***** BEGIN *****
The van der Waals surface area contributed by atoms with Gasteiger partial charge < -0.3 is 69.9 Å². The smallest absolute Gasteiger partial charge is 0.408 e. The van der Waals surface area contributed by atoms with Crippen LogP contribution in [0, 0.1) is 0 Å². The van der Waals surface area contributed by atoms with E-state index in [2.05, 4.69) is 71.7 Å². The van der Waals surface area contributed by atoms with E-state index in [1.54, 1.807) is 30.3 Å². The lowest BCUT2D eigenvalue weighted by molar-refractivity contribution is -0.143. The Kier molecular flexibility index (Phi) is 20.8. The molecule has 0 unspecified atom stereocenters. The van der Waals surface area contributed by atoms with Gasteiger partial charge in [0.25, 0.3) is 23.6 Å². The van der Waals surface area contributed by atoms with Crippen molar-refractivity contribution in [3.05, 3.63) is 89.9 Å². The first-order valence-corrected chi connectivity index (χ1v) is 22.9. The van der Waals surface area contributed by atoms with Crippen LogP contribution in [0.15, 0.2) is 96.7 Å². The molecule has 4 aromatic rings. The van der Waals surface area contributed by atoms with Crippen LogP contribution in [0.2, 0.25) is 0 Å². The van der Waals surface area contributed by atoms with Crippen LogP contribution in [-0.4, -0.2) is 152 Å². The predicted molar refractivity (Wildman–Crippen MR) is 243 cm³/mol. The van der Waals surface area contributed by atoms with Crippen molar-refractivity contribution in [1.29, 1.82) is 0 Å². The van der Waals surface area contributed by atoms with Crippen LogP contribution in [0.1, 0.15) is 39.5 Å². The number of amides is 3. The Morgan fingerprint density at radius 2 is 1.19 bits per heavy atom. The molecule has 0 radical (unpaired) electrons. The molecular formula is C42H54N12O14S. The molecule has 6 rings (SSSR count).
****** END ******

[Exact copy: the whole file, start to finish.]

The van der Waals surface area contributed by atoms with Gasteiger partial charge < -0.3 is 69.9 Å². The smallest absolute Gasteiger partial charge is 0.408 e. The van der Waals surface area contributed by atoms with Crippen LogP contribution in [0, 0.1) is 0 Å². The van der Waals surface area contributed by atoms with E-state index in [2.05, 4.69) is 71.7 Å². The van der Waals surface area contributed by atoms with E-state index in [1.54, 1.807) is 30.3 Å². The lowest BCUT2D eigenvalue weighted by molar-refractivity contribution is -0.143. The Kier molecular flexibility index (Phi) is 20.8. The molecule has 0 unspecified atom stereocenters. The van der Waals surface area contributed by atoms with Gasteiger partial charge in [0.25, 0.3) is 23.6 Å². The van der Waals surface area contributed by atoms with Crippen molar-refractivity contribution in [3.05, 3.63) is 89.9 Å². The first-order valence-corrected chi connectivity index (χ1v) is 22.9. The van der Waals surface area contributed by atoms with Crippen LogP contribution in [0.15, 0.2) is 96.7 Å². The molecule has 4 aromatic rings. The van der Waals surface area contributed by atoms with Crippen LogP contribution in [0.2, 0.25) is 0 Å². The van der Waals surface area contributed by atoms with Crippen LogP contribution in [-0.4, -0.2) is 152 Å². The predicted molar refractivity (Wildman–Crippen MR) is 243 cm³/mol. The van der Waals surface area contributed by atoms with Crippen molar-refractivity contribution in [1.29, 1.82) is 0 Å². The van der Waals surface area contributed by atoms with Crippen LogP contribution in [0.1, 0.15) is 39.5 Å². The number of amides is 3. The Morgan fingerprint density at radius 2 is 1.19 bits per heavy atom. The molecule has 0 radical (unpaired) electrons. The molecular formula is C42H54N12O14S. The molecule has 6 rings (SSSR count).